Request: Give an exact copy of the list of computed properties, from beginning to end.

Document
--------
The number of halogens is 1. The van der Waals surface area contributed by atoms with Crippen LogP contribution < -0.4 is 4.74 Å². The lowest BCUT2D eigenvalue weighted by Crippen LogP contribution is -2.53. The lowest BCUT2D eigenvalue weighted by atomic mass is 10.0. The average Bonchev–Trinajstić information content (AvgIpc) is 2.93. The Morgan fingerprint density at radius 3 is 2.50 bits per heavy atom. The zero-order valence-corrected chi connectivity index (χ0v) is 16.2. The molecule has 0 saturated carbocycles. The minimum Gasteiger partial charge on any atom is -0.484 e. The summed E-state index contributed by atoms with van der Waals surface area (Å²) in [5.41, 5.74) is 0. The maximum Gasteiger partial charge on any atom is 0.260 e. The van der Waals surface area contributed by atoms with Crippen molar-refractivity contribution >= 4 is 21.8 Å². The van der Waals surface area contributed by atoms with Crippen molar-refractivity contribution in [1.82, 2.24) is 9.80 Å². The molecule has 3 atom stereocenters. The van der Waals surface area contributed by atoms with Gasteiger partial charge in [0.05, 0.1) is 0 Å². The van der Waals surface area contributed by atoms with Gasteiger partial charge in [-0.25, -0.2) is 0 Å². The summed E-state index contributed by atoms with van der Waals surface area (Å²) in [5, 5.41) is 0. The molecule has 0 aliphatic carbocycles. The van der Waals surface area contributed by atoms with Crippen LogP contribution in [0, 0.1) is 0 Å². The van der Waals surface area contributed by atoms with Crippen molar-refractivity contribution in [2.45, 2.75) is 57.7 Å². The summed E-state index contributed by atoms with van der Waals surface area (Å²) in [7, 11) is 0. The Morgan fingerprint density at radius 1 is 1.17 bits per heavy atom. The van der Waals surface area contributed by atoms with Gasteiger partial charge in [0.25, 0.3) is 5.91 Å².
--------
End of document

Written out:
The number of halogens is 1. The van der Waals surface area contributed by atoms with Crippen LogP contribution < -0.4 is 4.74 Å². The lowest BCUT2D eigenvalue weighted by Crippen LogP contribution is -2.53. The lowest BCUT2D eigenvalue weighted by atomic mass is 10.0. The average Bonchev–Trinajstić information content (AvgIpc) is 2.93. The Morgan fingerprint density at radius 3 is 2.50 bits per heavy atom. The zero-order valence-corrected chi connectivity index (χ0v) is 16.2. The molecule has 0 saturated carbocycles. The minimum Gasteiger partial charge on any atom is -0.484 e. The summed E-state index contributed by atoms with van der Waals surface area (Å²) in [5.41, 5.74) is 0. The maximum Gasteiger partial charge on any atom is 0.260 e. The van der Waals surface area contributed by atoms with Crippen molar-refractivity contribution >= 4 is 21.8 Å². The van der Waals surface area contributed by atoms with Crippen molar-refractivity contribution in [1.82, 2.24) is 9.80 Å². The molecule has 3 atom stereocenters. The van der Waals surface area contributed by atoms with Gasteiger partial charge in [0.05, 0.1) is 0 Å². The van der Waals surface area contributed by atoms with Gasteiger partial charge in [-0.25, -0.2) is 0 Å². The summed E-state index contributed by atoms with van der Waals surface area (Å²) in [5, 5.41) is 0. The molecule has 0 aliphatic carbocycles. The van der Waals surface area contributed by atoms with Crippen LogP contribution in [0, 0.1) is 0 Å². The van der Waals surface area contributed by atoms with Crippen molar-refractivity contribution in [2.45, 2.75) is 57.7 Å². The summed E-state index contributed by atoms with van der Waals surface area (Å²) in [7, 11) is 0. The Morgan fingerprint density at radius 1 is 1.17 bits per heavy atom. The van der Waals surface area contributed by atoms with Gasteiger partial charge in [0.25, 0.3) is 5.91 Å².